The Centre for Care & Wellbeing
Springvale Botanical Cemetery
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November 2021, the wettest month in a century is behind us, but it’s clear that December and January have had more rain to bring. As our teams work hard to keep our sites safe and well-presented in rain or shine, we thought we’d share an insight into what this season of extreme weather has been like for our teams and some tips on how to stay safe when coming on-site.
The past few months have delivered unexpectedly wild and wet weather across our state, with the mixture of extreme rainfall and heat bringing challenges for every devoted gardener in Australia. October 2021 recorded above average rainfall in every Melbourne suburb, November was labelled as ‘the wettest month in 122 years’ and more recently, we entered into the ‘wettest January on record’. The Bureau of Meteorology tells us we have entered La Niña - a pattern of weather across the Pacific that is likely to result in eastern and northern Australia facing wetter than average conditions all summer.
Across our sites, extreme weather has a big impact. With a large portion of our grounds exposed to natural elements, wind, rain, extreme heat and hail bring many potential challenges and hazards (and a whole lot of mud!). Of course, this impacts not only the workload and focus of our teams but also the experience of our visitors. For our community, who have had so many challenges through this difficult year in addition to the pain of loss, it has been an additional burden to have weeks of icy and wet visits through muddy ground, temporarily closed roads, as well as extreme wind and heat.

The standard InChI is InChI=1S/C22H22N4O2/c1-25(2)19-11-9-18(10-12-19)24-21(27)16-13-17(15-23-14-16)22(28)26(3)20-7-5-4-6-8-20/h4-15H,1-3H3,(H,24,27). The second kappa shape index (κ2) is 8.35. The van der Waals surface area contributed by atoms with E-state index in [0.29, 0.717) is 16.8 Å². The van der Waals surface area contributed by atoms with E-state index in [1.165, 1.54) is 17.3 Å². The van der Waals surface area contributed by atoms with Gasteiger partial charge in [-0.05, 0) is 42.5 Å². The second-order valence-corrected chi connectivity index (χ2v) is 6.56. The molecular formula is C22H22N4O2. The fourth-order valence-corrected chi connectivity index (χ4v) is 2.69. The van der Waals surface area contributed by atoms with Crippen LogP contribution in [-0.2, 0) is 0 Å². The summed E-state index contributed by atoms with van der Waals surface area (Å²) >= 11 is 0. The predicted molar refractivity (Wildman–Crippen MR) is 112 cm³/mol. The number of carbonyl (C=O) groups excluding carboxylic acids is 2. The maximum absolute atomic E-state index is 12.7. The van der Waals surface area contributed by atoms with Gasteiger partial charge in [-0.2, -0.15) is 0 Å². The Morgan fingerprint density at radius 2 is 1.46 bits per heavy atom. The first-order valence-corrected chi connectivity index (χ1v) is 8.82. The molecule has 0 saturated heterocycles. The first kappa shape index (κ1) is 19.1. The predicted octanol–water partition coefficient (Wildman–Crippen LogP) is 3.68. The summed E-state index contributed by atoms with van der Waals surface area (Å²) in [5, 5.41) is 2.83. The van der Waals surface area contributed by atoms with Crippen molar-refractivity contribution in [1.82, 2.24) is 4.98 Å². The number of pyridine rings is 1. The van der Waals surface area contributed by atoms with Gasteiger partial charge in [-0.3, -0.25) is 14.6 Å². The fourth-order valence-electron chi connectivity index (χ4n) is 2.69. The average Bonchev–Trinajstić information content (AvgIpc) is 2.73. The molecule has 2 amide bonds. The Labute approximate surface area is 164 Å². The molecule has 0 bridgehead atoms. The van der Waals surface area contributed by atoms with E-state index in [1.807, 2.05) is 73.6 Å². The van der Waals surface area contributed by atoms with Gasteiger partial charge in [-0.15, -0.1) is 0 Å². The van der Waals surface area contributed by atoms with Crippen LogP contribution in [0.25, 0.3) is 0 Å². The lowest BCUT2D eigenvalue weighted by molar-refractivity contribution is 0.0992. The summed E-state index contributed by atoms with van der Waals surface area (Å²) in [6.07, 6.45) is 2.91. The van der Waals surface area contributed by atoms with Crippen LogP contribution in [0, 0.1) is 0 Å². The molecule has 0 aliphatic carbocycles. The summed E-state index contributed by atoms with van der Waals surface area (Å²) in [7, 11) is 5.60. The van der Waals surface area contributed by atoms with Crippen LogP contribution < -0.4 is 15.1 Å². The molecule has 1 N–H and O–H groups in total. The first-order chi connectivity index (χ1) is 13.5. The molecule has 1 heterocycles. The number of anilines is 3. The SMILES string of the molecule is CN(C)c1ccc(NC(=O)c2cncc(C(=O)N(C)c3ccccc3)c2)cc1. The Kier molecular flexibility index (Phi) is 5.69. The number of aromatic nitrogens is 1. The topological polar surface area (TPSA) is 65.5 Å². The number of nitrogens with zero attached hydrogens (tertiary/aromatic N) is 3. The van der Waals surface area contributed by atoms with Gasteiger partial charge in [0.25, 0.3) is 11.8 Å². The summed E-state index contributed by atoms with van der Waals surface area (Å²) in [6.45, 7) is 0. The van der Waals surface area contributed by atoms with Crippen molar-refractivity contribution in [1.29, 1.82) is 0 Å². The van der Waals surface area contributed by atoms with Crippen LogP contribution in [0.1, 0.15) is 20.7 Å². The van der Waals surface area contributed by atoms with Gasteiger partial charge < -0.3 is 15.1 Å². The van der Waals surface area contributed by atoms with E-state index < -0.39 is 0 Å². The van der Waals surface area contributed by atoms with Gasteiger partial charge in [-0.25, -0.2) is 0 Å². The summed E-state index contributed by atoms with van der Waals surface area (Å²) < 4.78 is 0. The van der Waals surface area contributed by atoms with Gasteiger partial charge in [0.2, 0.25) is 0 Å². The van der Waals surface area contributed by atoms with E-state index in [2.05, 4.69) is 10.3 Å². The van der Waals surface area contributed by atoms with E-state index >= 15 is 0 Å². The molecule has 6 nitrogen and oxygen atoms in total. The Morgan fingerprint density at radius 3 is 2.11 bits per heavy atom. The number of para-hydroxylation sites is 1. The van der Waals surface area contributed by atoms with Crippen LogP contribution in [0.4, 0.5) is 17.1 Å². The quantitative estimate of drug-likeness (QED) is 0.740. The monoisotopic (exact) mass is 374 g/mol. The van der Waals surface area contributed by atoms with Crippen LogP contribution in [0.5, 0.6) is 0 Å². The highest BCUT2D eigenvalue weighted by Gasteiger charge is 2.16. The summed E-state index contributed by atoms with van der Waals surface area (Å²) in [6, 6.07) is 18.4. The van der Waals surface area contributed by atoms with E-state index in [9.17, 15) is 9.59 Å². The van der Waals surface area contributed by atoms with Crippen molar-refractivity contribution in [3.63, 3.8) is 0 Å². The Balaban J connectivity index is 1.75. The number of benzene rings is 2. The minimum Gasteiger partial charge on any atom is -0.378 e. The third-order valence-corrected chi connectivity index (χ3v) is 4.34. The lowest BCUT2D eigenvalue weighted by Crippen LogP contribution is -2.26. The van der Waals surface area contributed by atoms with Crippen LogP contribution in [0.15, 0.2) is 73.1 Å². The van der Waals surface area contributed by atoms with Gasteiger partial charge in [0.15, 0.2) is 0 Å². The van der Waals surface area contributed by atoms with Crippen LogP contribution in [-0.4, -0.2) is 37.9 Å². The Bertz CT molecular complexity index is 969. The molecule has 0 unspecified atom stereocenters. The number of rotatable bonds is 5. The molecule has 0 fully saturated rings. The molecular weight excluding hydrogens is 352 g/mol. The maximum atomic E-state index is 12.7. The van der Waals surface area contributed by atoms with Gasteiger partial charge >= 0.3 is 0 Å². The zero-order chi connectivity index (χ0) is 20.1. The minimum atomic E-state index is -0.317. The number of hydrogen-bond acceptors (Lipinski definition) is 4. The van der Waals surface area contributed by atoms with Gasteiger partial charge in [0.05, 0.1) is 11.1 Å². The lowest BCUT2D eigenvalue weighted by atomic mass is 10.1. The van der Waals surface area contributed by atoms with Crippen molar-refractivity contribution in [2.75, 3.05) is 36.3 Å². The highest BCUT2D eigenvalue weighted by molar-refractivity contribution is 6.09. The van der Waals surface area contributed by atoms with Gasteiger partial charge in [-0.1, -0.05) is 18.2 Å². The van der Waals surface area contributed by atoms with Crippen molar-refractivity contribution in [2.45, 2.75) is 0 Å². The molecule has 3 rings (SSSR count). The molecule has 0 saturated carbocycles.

Teams clear fallen trees following damaging winds on 29 October 2021
For our team, the challenge has been felt. Over the last months, our outdoor teams have had a huge endeavour on their hands to ensure our grounds stay safe.
With numerous reports of fallen trees and damage across our sites, our teams on the ground continued to carry out an incredible joint effort to clear debris as efficiently as they could to restore our sites. Over the last period, our teams spent numerous hours on safety work and had to individually inspect hundreds of trees for damage or potential hazards.
‘Often, a tree can look fine to someone with an untrained eye,’ Anna-Marie Accadia, Operations Manager at SMCT told us. ‘But trees can often sustain internal structural damage that takes expert eyes to spot. If left, they can potentially collapse, or have branches fall unexpectedly days or weeks after a storm event. It’s not a risk we can take.’
While clearing hazards will continue to be a priority during the wild weather period, our operational teams also continue to work tirelessly to repair damage, including water damage and leftover debris, doing their best to preserve the presentation of our sites.
‘Our visitors care deeply about our sites, and we do too,’ says Anna-Marie.
‘Our gardens are spaces we created with our own hands and that we nurture each day; they are trees we have seen grow over the years, roses we planted, lawns we feed. It breaks our heart to see our gardens, as well as the resting place of special loved ones, take a beating from the weather.
We can’t wait for days of calmer and more stable weather, but in the meantime, we are going to keep working hard to keep our sites as safe and as well-looked-after as possible for our community.’
As the changing weather continues, we welcome the community to continue safely visiting our sites, but ask every member of our community to stay safe by considering the following:
We thank you for your patience while our teams continue to proactively anticipate and respond to extreme weather events.
We sincerely appreciate the consideration and patience displayed by our community during this time and look forward to welcoming you on-site at your next visit.
Melbourne in October 2021 (bom.gov.au)
Tornadoes, hail and wild winds: what’s behind Australia’s extreme weather? | Australia news | The Guardian
BOM declares La Niña as eastern Australia prepares for another sodden end to the week - ABC News